OK, I’m attempting my first pairs of mittens and am using Amy’s video as my pattern/teacher.

My first mitten seems to me to be HUGE. I followed the directions for the women’s size M (and after double checking my gauge found out it is right on) and it fits my husband’s hand. Since these are supposed to be for my college age nieces to wear on campus when the weather gets cold, I don’t think I need them that big. However, I wear gloves, not mittens, so maybe mittens are supposed to fit pretty loose.

Anyone got any advice or tips? Thanks a million!!!

Hmmm…I’ll ask Amy to respond, but maybe you need to make the small for your niece or use a lighter weight yarn and knit the medium?

I was thinking about dropping down to the “small” and see how that turns out, but wasn’t sure if that was the best way to go.

I could try bigger needles, or maybe the pattern is supposed to be a loose fit. Never having made them before, I’m just not sure.

Thanks for the idea of asking Amy - I appreciate that!!!

I sent her an email.

Bigger needles will make them larger. Smaller needles might work, but make sure you like the fabric and it’s not uncomfortably dense.

Hi Miccisue! Thanks, Jan, for the email.

Hmmm…are you using a regular worsted weight yarn, by chance, instead of the called for Heavy Worsted yarn? The thickness of the yarn is substantial, and adds to the snugness of the finished mittens. In regular worsted weight they would likely feel pretty “swimmy.”

In general, though, mittens should definitely have a [I]bit[/I] of looseness to them. They are not meant to be skin tight, by any means, not like gloves. Definitely looser than gloves! But if they are flopping off the hand, then that would be looser than intended. …Hope that helps. And of course, you can certainly modify the pattern if you prefer a snugger fit.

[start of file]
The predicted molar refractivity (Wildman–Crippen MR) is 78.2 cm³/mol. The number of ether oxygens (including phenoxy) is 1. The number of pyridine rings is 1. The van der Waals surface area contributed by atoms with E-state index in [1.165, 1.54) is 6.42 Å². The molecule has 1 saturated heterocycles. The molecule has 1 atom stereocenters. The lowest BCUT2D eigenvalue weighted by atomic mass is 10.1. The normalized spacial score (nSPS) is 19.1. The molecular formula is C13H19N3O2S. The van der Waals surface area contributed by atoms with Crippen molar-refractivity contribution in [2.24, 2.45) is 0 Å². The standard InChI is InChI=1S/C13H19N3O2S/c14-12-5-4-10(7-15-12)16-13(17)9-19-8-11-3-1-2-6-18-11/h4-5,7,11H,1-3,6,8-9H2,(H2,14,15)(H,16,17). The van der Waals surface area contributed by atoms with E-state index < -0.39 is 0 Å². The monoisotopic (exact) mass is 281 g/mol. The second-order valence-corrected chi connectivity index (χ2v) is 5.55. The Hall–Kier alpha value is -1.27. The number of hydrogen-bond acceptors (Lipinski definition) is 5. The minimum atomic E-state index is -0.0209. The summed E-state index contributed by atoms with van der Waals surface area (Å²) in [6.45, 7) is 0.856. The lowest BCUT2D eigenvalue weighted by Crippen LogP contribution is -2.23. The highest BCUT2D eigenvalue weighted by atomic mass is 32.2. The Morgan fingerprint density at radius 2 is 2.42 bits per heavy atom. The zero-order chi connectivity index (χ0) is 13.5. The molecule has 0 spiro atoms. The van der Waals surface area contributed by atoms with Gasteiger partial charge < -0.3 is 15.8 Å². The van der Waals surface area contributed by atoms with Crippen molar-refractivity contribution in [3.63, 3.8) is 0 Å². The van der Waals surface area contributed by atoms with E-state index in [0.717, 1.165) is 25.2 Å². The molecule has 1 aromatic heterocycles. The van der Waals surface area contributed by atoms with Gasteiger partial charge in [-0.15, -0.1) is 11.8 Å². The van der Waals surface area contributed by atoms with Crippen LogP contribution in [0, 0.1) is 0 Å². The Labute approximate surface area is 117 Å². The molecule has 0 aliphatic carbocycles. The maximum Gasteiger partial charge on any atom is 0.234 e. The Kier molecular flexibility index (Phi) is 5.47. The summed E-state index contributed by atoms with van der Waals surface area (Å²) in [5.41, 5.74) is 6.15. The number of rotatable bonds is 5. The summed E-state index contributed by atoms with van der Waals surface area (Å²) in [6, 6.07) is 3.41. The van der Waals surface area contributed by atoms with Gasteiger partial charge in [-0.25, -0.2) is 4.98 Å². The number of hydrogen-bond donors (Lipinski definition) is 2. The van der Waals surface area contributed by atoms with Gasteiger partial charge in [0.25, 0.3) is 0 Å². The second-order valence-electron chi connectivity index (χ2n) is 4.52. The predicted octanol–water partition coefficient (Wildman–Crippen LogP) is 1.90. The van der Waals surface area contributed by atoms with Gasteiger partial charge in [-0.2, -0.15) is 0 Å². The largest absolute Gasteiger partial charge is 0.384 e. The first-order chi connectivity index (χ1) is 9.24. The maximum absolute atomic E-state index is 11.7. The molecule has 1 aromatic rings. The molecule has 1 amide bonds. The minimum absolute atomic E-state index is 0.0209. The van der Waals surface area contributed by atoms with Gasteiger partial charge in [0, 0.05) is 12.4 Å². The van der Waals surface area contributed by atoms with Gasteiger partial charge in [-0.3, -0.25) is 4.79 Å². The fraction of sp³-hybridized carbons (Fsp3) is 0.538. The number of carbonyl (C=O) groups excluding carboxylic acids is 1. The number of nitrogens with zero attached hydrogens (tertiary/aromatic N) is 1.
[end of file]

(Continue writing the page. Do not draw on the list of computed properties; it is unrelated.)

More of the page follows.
I hope that gives you a sense of the pattern’s intentions. Best of luck, and happy holidays to you and yours!

I am using regular worsted weight. Apparently that makes the difference. I’ll just shoot for making the smaller size.


What is the best way to “pick up and knit”? I have trouble with the yarn pulling through (or out, whichever) when I just bring a loop through a stitch. Left an enormous hole in the thumb on my last mitten, ugh. Does it hurt to tie the yarn to stitches that are already there to make sure it’s anchored? I’ll be the first to admit I have problems translating the video done using continental to my using english. My brain doesn’t process it correctly.:help:


I’m not sure what you mean by yarn pulling through or coming out. Are you at the point where you are starting a new yarn to create the thumb and must pick up stitches to join?

When I make mittens I have an area of loose stitches as well. I leave a long tail and when I’m done with the mitten I pull that tail to tighten it up a bit and then weave it in to fix the hole. I usually di it on the inside.

Jan, yes, that’s what I mean. It’s like the new strand won’t stay anchored - maybe because it’s just 3 stitches? I’ve watched the video on picking up stitches on the site, but it doesn’t seem to work as neatly on that gapped place by the thumb.(Doesn’t help that I was dumb enough to use dark yarn - Lion Brand Wool-Ease in twisted denim which is dark blue and black)

I also left a long tail, and mistakenly ended up knitting with that instead of the live yarn. That was a nightmare.

We’ve all knitted with the tail. :teehee: And yes it is a pain!:hair: